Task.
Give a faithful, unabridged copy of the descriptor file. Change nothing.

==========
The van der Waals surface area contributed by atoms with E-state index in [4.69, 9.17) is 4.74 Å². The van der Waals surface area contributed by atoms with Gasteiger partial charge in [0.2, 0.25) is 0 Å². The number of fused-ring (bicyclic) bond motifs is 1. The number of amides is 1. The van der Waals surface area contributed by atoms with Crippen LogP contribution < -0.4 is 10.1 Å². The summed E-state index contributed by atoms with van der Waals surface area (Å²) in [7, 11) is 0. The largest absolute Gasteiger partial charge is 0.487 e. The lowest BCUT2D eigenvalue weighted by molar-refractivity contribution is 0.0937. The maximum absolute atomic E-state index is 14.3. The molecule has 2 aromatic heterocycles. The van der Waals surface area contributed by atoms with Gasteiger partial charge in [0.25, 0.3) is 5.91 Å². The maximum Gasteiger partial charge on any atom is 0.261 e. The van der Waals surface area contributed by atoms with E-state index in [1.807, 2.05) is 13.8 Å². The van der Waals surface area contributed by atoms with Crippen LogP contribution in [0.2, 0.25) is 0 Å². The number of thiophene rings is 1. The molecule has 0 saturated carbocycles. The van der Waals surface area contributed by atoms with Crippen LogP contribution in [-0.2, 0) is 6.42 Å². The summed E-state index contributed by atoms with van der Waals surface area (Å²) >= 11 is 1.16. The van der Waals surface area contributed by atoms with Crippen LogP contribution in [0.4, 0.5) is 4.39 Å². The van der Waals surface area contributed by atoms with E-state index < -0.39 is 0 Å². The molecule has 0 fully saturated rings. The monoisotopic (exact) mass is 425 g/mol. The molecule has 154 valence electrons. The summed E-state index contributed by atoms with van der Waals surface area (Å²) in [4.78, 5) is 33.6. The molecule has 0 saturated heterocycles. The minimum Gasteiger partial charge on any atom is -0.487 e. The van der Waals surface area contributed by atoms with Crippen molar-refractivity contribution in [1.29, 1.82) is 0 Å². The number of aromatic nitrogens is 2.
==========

The van der Waals surface area contributed by atoms with E-state index in [4.69, 9.17) is 4.74 Å². The van der Waals surface area contributed by atoms with Gasteiger partial charge in [0.2, 0.25) is 0 Å². The number of fused-ring (bicyclic) bond motifs is 1. The number of amides is 1. The van der Waals surface area contributed by atoms with Crippen LogP contribution < -0.4 is 10.1 Å². The summed E-state index contributed by atoms with van der Waals surface area (Å²) in [7, 11) is 0. The largest absolute Gasteiger partial charge is 0.487 e. The lowest BCUT2D eigenvalue weighted by molar-refractivity contribution is 0.0937. The maximum absolute atomic E-state index is 14.3. The molecule has 2 aromatic heterocycles. The van der Waals surface area contributed by atoms with Gasteiger partial charge in [0.25, 0.3) is 5.91 Å². The maximum Gasteiger partial charge on any atom is 0.261 e. The van der Waals surface area contributed by atoms with E-state index in [1.807, 2.05) is 13.8 Å². The van der Waals surface area contributed by atoms with Crippen LogP contribution in [0.2, 0.25) is 0 Å². The number of thiophene rings is 1. The molecule has 0 saturated carbocycles. The van der Waals surface area contributed by atoms with Crippen LogP contribution in [-0.2, 0) is 6.42 Å². The summed E-state index contributed by atoms with van der Waals surface area (Å²) >= 11 is 1.16. The van der Waals surface area contributed by atoms with Crippen LogP contribution in [0.4, 0.5) is 4.39 Å². The van der Waals surface area contributed by atoms with E-state index < -0.39 is 0 Å². The molecule has 0 fully saturated rings. The monoisotopic (exact) mass is 425 g/mol. The molecule has 154 valence electrons. The summed E-state index contributed by atoms with van der Waals surface area (Å²) in [4.78, 5) is 33.6. The molecule has 0 saturated heterocycles. The minimum Gasteiger partial charge on any atom is -0.487 e. The van der Waals surface area contributed by atoms with Crippen molar-refractivity contribution in [1.29, 1.82) is 0 Å². The number of aromatic nitrogens is 2.